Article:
A Meditation on the Horror Film Hero – The Mummy

When I began thinking about what types of characters I wanted in A Steampunk Guide to Hunting Monsters, I drew inspiration from classic Horror Films. The book is set in the Victorian Steampunk world, and so I wanted to get as close to Victorian horror tropes as I could. I watched quite a few old horror movies, and I learned quite a bit.

The one thing that really stands out, though, is that the male lead is almost always an intolerable douche.

What is it about these guys that any audience would find attractive? It is this subject which I would like to discuss in this meditation on the Horror Film Hero.

Case in point, the Mummy.


The Mummy (1932)

Boris Karloff as the Mummy
Boris Karloff as the Mummy

The Mummy, in its most tenuous sense, is a horror film. It is about an out-of-this-world make-up job that eerily comes to life behind an archaeologist and then proceeds to go on a romantic comedy style romp (minus the comedy) with a reincarnation of his old-timey lover, by hypnotizing and drugging her.

The Mummy's pick-up lines seem to be ineffective -- at first.
Oh, Mummy, that’s no way to get girls!

The opening scene features Boris Karloff in full Mummy make-up coming to life, which is entirely believable and effective thanks to Mummy Make-up artist Jack Pierce, but after that it’s all down hill.

The Mummy comes to life and kills this guy in the only blatant horror scene in the movie.
The Mummy comes to life and kills this guy in the only blatant horror scene in the movie.

We are treated to scene after scene of a twee and obnoxious British hero played by David Manners and his either comatose or high-as-a-kite girlfriend Zita Johann (who wears a fantastic dress in her first scene, and who speaks soft and low.)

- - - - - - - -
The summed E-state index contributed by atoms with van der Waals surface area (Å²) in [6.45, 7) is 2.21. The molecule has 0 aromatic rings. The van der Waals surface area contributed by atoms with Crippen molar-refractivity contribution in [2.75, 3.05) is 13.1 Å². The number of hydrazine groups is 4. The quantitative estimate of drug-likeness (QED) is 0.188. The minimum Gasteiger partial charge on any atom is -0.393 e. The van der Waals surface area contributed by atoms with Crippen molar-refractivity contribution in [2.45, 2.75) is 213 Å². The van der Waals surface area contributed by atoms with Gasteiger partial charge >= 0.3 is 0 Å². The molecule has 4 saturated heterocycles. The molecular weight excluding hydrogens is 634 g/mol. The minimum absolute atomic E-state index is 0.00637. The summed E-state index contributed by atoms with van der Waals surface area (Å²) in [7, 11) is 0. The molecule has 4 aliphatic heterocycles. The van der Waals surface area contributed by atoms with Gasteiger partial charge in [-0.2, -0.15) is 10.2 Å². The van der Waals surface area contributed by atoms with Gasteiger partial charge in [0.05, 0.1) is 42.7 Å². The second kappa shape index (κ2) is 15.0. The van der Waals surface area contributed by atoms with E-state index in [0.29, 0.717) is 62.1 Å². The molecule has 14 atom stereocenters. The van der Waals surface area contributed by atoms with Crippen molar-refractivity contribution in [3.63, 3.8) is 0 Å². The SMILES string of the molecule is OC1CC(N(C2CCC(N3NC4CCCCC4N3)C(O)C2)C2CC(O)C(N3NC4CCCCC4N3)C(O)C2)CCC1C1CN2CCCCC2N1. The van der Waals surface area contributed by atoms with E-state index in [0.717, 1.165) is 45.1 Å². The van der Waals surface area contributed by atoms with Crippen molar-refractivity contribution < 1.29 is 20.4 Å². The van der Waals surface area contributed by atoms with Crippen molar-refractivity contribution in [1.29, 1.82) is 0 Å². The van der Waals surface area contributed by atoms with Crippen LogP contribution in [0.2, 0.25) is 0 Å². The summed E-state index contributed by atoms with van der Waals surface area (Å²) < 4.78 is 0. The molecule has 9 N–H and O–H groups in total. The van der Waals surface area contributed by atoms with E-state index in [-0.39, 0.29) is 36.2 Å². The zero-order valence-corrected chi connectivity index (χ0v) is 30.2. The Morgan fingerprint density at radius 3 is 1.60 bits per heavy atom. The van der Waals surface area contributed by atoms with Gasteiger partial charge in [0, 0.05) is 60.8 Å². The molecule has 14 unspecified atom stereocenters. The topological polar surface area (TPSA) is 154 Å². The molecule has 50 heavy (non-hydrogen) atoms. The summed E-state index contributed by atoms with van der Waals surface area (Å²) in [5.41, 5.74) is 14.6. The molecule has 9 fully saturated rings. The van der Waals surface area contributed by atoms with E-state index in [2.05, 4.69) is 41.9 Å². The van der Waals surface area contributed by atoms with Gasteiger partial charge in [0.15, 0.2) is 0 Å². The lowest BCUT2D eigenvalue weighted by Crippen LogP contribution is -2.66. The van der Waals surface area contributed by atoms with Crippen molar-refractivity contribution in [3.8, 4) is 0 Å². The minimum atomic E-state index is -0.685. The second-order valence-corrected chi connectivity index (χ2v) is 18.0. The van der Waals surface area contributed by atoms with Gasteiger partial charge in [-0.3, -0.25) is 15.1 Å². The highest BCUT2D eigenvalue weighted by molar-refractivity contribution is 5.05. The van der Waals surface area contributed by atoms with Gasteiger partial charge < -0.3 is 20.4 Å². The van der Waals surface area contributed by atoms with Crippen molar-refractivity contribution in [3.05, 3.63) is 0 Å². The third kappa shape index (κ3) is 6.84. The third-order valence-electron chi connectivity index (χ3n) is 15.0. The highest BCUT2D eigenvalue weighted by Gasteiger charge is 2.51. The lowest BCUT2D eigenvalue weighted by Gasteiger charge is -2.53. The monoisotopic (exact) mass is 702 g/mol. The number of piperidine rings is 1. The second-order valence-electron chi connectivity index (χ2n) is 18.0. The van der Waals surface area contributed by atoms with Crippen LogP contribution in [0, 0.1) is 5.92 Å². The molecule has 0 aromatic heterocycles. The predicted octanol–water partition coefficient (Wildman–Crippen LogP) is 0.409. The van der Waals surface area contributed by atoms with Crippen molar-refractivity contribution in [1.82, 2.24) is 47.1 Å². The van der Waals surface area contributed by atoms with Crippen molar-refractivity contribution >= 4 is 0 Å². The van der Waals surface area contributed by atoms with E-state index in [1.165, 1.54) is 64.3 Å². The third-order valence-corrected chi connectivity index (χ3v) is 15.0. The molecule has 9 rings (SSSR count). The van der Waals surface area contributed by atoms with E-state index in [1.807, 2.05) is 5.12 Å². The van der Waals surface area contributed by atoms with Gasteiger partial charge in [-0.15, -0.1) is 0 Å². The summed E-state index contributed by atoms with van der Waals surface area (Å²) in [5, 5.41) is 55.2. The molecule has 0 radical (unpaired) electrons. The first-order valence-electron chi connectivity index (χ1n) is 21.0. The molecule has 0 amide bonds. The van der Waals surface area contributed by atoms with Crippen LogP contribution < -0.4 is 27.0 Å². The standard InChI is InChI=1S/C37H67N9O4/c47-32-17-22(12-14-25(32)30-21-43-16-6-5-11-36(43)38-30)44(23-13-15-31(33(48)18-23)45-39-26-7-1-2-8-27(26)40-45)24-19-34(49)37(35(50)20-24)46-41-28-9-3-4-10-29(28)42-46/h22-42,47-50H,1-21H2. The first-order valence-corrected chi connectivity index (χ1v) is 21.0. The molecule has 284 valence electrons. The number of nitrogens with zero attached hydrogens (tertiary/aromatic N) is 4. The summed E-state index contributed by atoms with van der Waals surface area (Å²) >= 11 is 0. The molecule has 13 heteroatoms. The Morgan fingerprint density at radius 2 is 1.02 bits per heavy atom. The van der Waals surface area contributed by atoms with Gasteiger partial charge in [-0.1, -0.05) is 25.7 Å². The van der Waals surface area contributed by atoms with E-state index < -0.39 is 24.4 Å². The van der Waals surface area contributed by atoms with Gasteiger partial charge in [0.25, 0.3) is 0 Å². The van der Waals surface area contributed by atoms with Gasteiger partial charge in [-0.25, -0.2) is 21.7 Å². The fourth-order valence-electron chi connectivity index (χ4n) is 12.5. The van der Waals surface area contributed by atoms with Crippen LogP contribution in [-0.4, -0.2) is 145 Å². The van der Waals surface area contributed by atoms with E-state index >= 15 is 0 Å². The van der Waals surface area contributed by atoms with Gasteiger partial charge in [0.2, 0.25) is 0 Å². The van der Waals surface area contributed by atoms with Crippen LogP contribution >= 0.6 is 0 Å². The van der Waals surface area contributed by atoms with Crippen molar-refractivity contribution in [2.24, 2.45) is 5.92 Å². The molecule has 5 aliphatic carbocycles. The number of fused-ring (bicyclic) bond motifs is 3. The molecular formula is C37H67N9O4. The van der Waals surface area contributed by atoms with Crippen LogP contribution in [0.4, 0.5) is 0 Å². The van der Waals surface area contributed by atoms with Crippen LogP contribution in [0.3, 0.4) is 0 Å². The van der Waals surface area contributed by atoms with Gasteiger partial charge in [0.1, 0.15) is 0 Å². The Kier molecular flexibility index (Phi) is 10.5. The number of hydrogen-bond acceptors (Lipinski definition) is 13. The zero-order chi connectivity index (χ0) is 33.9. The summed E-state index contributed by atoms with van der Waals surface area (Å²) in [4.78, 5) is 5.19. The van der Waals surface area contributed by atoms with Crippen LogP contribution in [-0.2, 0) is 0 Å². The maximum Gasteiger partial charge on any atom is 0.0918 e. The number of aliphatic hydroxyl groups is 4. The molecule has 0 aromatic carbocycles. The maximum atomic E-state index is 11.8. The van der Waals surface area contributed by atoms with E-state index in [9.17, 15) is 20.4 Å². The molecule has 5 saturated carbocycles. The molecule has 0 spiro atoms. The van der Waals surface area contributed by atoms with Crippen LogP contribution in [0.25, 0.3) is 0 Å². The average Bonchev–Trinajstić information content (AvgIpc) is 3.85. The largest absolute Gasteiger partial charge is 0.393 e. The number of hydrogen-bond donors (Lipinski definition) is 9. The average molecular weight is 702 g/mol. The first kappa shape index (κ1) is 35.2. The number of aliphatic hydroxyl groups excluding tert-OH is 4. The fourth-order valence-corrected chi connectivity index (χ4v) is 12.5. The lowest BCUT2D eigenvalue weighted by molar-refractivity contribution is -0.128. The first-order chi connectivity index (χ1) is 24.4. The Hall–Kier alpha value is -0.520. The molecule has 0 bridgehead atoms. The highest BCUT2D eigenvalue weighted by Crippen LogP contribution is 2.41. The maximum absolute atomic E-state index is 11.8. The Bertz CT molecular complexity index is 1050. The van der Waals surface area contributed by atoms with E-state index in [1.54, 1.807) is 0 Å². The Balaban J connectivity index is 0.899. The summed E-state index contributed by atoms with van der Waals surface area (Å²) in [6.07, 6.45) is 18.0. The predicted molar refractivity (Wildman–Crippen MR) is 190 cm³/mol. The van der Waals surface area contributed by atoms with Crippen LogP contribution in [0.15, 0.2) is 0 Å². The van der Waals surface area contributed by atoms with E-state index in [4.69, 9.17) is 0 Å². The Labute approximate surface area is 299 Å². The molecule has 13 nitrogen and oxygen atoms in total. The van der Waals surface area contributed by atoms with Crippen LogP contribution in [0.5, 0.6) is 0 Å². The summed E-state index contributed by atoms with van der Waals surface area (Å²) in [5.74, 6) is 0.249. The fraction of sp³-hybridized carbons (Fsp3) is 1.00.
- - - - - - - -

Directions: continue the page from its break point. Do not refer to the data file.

David Manners plays Frank, an archaeologist, also in its most tenuous sense, and a douchey one at that. Let’s make a list of ways he is a terrible leading male character:

  1. ) Living off of his father’s wealth
  2. ) he over-works slave labor
  3. ) while not helping dig himself
  4. ) in order to disrespectfully rob Historical graves
  5. ) using as little science as possible
  6. ) in order to gain fame as an archaeologist and prove to the world that he’s as cool as his father
  7. ) all the while complaining about how bored he is.

And all this is just the first scene in which he appears.

David Manners as Frank, pretending to do science.
David Manners as Frank, pretending to do science. “It’s science stuff, you wouldn’t understand.”

Now, I know this was a different time, and grave robbing in the name of science was all the rage, and was totally a thing people did, but David Manners has absolutely zero interest in the Historical significance of anything he “finds”, claiming that he unwraps the mummy in the name of science. Yeah, cause unwrapping things is totally science stuff.

“I’m doing science so hard right now.” — David Manners, probably

I also know that Hollywood sometimes gives us characters at a low point so we can watch them grow and blossom and change into people that we like. I would like to clarify right now, however, that this is not something that will happen to David Manners during the course of this film.

When Zita Johann collapses under her mummy-induced-high in front of a museum that David Manners is at, he continues to descend further into the depths of ridiculous and unlikable. He takes her home to his Egyptologist father and makes her comfortable on the couch… and maybe the point we’re supposed to latch onto here is that he makes her feel comfortable on the couch, because that’s, like, the only likable thing he does in the whole movie, but it’s kind of grasping at straws at some point.

The ever-comforting couch of Frank Whemple. Taste the comfort.
The ever-comforting couch of Frank Whemple. Taste the comfort.

After Frank listens to her mutter in her mummy-stupor, he exclaims “What Language is That?” You’re a freaking Egyptologist, you ass! It’s Egyptian. His dad needs to explain this to him.

Then, the lady wakes!